N. Korea’s nuclear standoff tops agenda at security forum in China
Yonhap News – September 26, 2012
Long-standing tensions over North Korea’s nuclear weapons program will top the agenda of an annual security conference that brings together all key regional players committed to resolving the communist country’s nuclear drive, a diplomatic source said Wednesday.
What 371 metric tons of uranium hexafluoride could mean to Iranians
Gordon Lubold, Foreign Policy – September 27, 2012
Lost in the debate on Iran is the human cost of a strike against the country’s nuclear sites, according to a new report published by an Iranian-American with a background in industrial nuclear waste and chemicals. Khosrow Semnani argues in “The Ayatollah’s Nuclear Gamble,” that striking Iran’s nuclear facilities, where the IAEA has verified an inventory of 371 metric tons of uranium hexafluoride, could have devastating effects on tens of thousands, and possibly hundreds of thousands of Iranians, who would be exposed to highly toxic chemical plumes and even radioactive fallout.
Netanyahu brings fears about Iran nuclear ambitions to UN, believes sanctions have failed
AP, Washington Post – September 27, 2012
Israeli Prime Minister Benjamin Netanyahu will make his case against Iran before the United Nations General Assembly on Thursday, arguing that time is quickly running out to stop the Islamic Republic from becoming a nuclear power and the threat of force must be seriously considered.
Compromise on Missile Shield Possible – Vershbow
RIA Novosti – September 26, 2012
A compromise with Moscow on U.S. missile defense system in Europe is possible despite the current deadlock, NATO Deputy Secretary General Alexander Vershbow said on Thursday. Several prominent Russian researchers and military experts have recently supported NATO’s claims that the alliance’s plans are not targeting Russia, Vershbow said.
China nuclear reactor program to resume in fourth quarter : report
Reuters – September 25, 2012
China’s ambitious reactor building program is set to resume in the fourth quarter following a suspension imposed after Japan’s March 2011 Fukushima nuclear disaster, official media reported on Wednesday. The Shanghai Securities News, citing government sources, said new safety regulations were about to be published, paving the way for China to launch new projects for the first time since an earthquake and tsunami left the Fukushima Daiichi reactor complex in northeast Japan on the verge of meltdown.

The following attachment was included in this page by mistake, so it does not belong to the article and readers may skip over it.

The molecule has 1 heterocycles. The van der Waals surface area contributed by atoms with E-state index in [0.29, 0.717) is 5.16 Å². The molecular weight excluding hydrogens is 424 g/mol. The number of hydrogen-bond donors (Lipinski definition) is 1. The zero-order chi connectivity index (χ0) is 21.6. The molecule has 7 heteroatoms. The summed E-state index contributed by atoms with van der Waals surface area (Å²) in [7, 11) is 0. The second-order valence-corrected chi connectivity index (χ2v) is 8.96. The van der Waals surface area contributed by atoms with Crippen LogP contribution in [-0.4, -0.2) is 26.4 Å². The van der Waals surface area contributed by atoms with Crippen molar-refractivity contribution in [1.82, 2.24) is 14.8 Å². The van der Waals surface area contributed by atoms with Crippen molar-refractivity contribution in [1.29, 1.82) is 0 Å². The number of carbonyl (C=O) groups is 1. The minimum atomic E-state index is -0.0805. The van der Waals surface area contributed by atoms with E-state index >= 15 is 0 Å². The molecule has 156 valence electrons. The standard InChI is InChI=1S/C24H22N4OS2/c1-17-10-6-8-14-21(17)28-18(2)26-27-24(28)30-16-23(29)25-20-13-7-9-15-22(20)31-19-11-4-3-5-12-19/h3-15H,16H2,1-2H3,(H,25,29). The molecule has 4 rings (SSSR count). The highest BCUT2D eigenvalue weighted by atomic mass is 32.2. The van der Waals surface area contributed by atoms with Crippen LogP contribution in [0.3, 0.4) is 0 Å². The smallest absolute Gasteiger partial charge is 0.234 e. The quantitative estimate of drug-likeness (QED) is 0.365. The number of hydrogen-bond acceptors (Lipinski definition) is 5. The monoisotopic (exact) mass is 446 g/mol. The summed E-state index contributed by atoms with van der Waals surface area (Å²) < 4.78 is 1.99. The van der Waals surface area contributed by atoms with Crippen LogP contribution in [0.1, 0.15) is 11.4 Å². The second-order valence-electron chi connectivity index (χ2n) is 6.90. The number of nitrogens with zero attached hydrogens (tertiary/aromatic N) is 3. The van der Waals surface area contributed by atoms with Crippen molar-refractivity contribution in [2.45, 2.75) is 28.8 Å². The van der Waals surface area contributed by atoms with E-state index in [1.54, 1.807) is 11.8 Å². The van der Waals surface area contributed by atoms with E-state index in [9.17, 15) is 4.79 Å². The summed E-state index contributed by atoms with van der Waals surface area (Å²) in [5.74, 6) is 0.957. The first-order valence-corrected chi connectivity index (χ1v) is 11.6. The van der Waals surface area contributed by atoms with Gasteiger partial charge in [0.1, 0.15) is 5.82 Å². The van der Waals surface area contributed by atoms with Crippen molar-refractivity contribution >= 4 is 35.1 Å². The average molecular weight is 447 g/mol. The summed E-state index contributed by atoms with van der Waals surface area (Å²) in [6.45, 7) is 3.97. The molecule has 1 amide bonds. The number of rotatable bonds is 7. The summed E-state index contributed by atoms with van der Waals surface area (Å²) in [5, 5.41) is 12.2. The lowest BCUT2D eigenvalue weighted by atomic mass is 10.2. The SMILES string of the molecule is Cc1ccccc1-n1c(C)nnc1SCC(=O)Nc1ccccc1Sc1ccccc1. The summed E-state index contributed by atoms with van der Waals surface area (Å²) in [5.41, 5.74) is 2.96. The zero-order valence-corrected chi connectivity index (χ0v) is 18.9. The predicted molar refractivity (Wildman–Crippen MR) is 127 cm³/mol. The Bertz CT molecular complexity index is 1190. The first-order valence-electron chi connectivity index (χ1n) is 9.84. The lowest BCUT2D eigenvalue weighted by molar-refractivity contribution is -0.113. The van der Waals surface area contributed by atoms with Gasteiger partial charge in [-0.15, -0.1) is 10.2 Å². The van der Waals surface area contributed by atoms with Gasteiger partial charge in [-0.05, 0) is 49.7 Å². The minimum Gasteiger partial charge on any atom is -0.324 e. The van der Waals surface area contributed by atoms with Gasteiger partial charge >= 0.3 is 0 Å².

Michele Flournoy, Obama Adviser: Afghanistan Insider Attacks Are Sign Of ‘Taliban Desperation’
Joshua Hersh, Huffington Post – September 26, 2012
Michele Flournoy, a former top Pentagon official and current foreign policy adviser to President Barack Obama’s campaign, said Tuesday that insider attacks by Afghan troops against their American partners are a “very occasional” problem and a sign of “Taliban desperation.”
The Real Pivot
David Barno, Foreign Policy – September 25, 2012
Last week marked a major inflection point in the war in Afghanistan. NATO decided to suspend joint operations with Afghan forces below the battalion level, while the last of the 30,000 U.S. “surge” troops returned home. After eleven years of conflict, the United States and its allies now stand at a fork in the road. They can continue to press ahead with an increasingly risky advisory effort, where the remaining 68,000 U.S. troops would continue widespread partnering with Afghan forces. Or they can start shifting now to a much-reduced military effort aimed at supporting the Afghan military in combat differently while protecting broader U.S. interests with smaller counter-terror forces.
Paul Ryan Says President Obama’s Policies ‘Project Weakness’
John Parkinson, ABC News – September 26, 2012
At a rally this evening here in the Rocky Mountain State, Republican vice presidential nominee Paul Ryan sharpened his criticism of President Obama’s leadership as commander-in-chief, telling this military-friendly crowd that the president’s policies “project weakness abroad.” Obama proposals to cut defense spending, Ryan said, would scale back missile defense and directly cost Colorado almost 18,000 jobs.